Miss Juneteenth Image

Miss Juneteenth

By Alan Ng | June 19, 2021

RETURNING TO THEATERS! The quick history of the phrase Juneteenth dates back to the Emancipation Proclamation when Texas became the last hold out regarding slavery. Two years after Lincoln’s signing, blacks in Texas continued as slaves until June 19th, 1865. Juneteenth is considered the real Independence Day for African-Americans. Writer/director Channing Godfrey Peoples’ Miss Juneteenth tells the story of a mother and daughter competing in the prestigious Miss Juneteenth Pageant.

Turquoise Smith (Nicole Beharie) works multiple jobs to ensure her daughter Kai (Alexis Chikaeze) will have a better life than she has. The way out and up for Kai is to win the Miss Juneteenth pageant and use the scholarship money to get a college education. Turquoise, herself, won the pageant years ago but did not move onto greatness as other winners had. A burden and shame she carries every day.

Turquoise lives paycheck-to-paycheck, and she takes on extra work and extra shifts to come up with the expensive pageant fees and Kai’s pageant dress. Getting the additional money is not easy and helping her (or not helping her) is Kai’s father (Kendrick Sampson) and Turquoise’s ultra-religious mother (Lori Hayes).

It becomes clear that the only one invested in winning the Miss Juneteenth pageant is Turquoise, as she has it in her head that this is Kai’s only chance at success…her one-and-only chance. Turquoise’s life is teetering on a delicate balance and one misstep can send her and Kai’s future crashing down.

“Turquoise…works multiple jobs to ensure her daughter Kai will have a better life than she has.”

Miss Juneteenth’s brilliance is in its subtlety. It’s a simple story about what is truly important in life and, like its title, parallels our slavery to life itself. As Turquoise, Nicole Beharie is the star. She’s a loving mother who refuses to let anything get in the way of a better life for her daughter. She works herself to the bone and demands daughter Kai to make smart decisions in life. She’s protective to a fault and will sacrifice everything for that future.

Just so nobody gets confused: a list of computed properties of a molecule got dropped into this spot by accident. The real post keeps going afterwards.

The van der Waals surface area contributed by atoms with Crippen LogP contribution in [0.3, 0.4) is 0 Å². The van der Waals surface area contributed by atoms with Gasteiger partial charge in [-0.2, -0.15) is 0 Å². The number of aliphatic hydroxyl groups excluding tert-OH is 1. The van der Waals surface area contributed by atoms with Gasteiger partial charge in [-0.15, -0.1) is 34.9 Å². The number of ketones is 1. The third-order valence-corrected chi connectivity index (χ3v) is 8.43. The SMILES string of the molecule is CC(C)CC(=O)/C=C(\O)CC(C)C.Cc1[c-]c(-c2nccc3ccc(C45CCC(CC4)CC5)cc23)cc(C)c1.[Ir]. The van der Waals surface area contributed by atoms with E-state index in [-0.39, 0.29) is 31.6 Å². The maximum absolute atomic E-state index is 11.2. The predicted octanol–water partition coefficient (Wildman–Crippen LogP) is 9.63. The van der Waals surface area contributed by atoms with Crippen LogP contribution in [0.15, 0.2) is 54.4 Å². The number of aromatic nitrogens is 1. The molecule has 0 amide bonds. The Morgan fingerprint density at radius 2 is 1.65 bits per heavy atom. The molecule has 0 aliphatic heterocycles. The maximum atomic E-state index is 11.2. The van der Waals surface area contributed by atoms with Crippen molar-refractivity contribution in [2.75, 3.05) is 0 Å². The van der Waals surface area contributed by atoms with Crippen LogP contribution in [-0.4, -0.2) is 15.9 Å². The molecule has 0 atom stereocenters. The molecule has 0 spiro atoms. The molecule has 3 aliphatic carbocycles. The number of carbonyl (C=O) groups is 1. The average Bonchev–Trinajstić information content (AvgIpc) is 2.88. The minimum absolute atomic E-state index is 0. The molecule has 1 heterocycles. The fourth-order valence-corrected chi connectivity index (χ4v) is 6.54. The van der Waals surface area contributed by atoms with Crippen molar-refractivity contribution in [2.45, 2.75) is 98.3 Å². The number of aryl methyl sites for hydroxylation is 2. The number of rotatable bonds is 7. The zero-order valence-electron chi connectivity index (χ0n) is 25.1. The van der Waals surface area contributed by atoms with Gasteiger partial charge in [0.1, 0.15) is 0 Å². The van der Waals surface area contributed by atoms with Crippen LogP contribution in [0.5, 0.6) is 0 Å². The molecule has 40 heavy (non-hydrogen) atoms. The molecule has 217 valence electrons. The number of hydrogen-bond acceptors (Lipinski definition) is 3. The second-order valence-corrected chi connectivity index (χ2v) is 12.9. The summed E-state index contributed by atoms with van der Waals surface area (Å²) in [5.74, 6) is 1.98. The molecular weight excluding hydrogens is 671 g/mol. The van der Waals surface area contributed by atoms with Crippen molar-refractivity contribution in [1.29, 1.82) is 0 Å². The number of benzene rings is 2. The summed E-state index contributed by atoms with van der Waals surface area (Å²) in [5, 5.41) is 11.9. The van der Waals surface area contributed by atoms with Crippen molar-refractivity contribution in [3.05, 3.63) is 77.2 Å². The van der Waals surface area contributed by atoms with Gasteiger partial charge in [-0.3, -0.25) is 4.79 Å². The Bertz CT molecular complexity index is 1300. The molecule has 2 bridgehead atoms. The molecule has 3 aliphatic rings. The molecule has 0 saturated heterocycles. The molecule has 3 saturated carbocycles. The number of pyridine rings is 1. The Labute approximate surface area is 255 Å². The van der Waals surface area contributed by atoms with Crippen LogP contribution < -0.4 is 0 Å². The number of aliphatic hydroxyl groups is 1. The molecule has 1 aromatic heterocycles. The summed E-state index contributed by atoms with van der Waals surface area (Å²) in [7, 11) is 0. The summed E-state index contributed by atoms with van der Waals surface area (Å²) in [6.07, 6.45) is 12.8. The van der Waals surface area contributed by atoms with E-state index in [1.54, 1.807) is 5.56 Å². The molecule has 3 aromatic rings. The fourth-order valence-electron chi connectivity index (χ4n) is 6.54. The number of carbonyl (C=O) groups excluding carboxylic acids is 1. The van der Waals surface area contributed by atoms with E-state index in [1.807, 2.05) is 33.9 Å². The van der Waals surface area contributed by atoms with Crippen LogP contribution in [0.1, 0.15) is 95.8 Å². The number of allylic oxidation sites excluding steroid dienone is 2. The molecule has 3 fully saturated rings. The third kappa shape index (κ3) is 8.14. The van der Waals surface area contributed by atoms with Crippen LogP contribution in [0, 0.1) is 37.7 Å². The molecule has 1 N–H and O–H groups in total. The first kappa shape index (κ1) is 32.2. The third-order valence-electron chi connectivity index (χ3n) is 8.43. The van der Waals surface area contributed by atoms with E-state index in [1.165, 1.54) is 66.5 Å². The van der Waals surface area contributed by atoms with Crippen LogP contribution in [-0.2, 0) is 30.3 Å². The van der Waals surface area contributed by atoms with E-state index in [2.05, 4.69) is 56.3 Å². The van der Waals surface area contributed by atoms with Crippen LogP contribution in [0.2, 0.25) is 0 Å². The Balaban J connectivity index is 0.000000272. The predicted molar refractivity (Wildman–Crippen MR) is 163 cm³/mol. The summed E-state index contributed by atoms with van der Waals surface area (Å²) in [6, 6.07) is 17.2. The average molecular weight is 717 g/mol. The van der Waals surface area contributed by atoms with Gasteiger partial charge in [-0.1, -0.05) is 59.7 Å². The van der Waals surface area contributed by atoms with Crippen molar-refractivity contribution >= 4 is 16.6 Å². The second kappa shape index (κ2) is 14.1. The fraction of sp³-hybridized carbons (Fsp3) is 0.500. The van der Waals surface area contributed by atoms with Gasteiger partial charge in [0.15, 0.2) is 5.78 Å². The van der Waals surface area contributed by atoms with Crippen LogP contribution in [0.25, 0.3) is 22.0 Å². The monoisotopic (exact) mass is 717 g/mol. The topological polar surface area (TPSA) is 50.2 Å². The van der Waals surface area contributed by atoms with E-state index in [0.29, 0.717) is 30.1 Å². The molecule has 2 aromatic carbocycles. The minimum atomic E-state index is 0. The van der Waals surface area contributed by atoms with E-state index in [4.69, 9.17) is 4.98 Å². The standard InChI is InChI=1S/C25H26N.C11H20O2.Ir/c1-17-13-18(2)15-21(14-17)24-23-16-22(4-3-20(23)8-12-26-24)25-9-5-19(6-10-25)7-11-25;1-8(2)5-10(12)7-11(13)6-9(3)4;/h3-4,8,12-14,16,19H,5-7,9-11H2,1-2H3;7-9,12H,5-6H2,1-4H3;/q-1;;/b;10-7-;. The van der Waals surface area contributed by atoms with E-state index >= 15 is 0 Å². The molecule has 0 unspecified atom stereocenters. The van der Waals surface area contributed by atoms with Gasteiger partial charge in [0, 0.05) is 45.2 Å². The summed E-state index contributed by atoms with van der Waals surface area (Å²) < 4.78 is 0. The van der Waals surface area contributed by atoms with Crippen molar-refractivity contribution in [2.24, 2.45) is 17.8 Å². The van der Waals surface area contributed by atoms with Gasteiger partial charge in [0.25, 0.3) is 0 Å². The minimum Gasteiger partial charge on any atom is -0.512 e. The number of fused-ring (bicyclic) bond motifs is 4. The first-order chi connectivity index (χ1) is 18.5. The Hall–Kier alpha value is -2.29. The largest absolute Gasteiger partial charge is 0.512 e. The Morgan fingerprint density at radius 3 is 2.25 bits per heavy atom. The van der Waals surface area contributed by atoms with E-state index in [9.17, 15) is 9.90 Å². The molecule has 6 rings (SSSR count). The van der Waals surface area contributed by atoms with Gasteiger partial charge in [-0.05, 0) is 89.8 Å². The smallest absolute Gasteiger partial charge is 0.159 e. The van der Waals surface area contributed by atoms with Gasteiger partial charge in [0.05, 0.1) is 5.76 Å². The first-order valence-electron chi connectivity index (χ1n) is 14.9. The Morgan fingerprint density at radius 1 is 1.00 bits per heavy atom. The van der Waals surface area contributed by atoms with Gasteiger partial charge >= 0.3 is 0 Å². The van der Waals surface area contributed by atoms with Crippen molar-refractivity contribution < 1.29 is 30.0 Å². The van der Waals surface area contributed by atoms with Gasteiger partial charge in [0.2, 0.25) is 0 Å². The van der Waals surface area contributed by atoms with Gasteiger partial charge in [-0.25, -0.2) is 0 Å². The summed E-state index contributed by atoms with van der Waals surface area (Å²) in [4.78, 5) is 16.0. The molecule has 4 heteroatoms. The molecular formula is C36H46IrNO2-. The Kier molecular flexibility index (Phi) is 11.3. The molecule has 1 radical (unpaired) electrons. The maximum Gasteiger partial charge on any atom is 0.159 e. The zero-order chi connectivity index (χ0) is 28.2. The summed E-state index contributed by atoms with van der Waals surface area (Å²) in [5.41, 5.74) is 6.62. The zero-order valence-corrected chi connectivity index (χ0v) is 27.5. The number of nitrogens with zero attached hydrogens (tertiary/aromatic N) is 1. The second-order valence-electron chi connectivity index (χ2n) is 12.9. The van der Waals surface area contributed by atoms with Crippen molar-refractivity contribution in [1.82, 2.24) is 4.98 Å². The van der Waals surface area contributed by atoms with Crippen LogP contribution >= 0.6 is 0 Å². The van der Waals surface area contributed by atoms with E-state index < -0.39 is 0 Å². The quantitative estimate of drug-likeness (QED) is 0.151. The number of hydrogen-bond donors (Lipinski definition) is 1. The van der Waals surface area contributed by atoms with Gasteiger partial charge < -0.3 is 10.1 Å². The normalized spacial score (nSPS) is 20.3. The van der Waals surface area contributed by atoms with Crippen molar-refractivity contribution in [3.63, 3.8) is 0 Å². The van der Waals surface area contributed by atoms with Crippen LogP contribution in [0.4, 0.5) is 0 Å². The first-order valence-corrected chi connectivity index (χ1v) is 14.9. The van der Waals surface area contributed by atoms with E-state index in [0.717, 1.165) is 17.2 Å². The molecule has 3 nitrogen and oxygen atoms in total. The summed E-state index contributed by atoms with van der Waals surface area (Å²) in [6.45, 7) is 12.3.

As Kai, Alexis Chikaeze is just as much a star as Beharie. She’s a typical teenager, who accepts living out her mother’s dreams, but does so on her own terms. At times, she’s dragged around by mom to her father’s home and her grandmother’s but soon finds herself wanting to make her own decisions about her future.

As a film, Miss Juneteenth reeks of authenticity. Writer/director Peoples knows and understands the world where her story takes place. The Miss Juneteenth pageant is real and its winners have gone on to do great things for their community and country. We respectfully understand its mission and purpose. We understand why winning this pageant can change a young woman’s life.

Not only are we brought into the world of beauty pageants, but also the world of African-Americans living in Texas (Fort Worth to be specific) and their attachment to Juneteenth as a state holiday versus July 4th.

Miss Juneteenth is a beautiful story of family as well as an inspiring one of hope. You’ll love it for its authenticity and also in Channing Godfrey Peoples’ ability to tell a story and create captivating and compelling characters.

Miss Juneteenth premiered at the 2020 Sundance Film Festival.

Miss Juneteenth (2020)

Directed and Written: Channing Godfrey Peoples

Starring: Nicole Beharie, Alexis Chikaeze, Lori Hayes, Kendrick Sampson, etc.

Movie score: 8.5/10

Miss Juneteenth Image

"…director Peoples knows and understands the world where her story takes place."

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  1. spirit says:

    Just so folks don’t get too comfortable with “Juneteenth, The Holiday”, a lot of black people have real problems with “celebrating” the wholesale hoodwinking of Texas’ slave population for two years just to get more free labor and sex from them. It’s like “Kwanzaa” a fake Christmas-lite “holiday” invented by Ron Karenga after he got kicked out of the Black Panthers, which was primarily birthed to steal power from the local clergy, who were felt to be too moderate and Uncle Tom-ish. Don’t be fooled into thinking that these are universally accepted “holidays” for American blacks. They aren’t.

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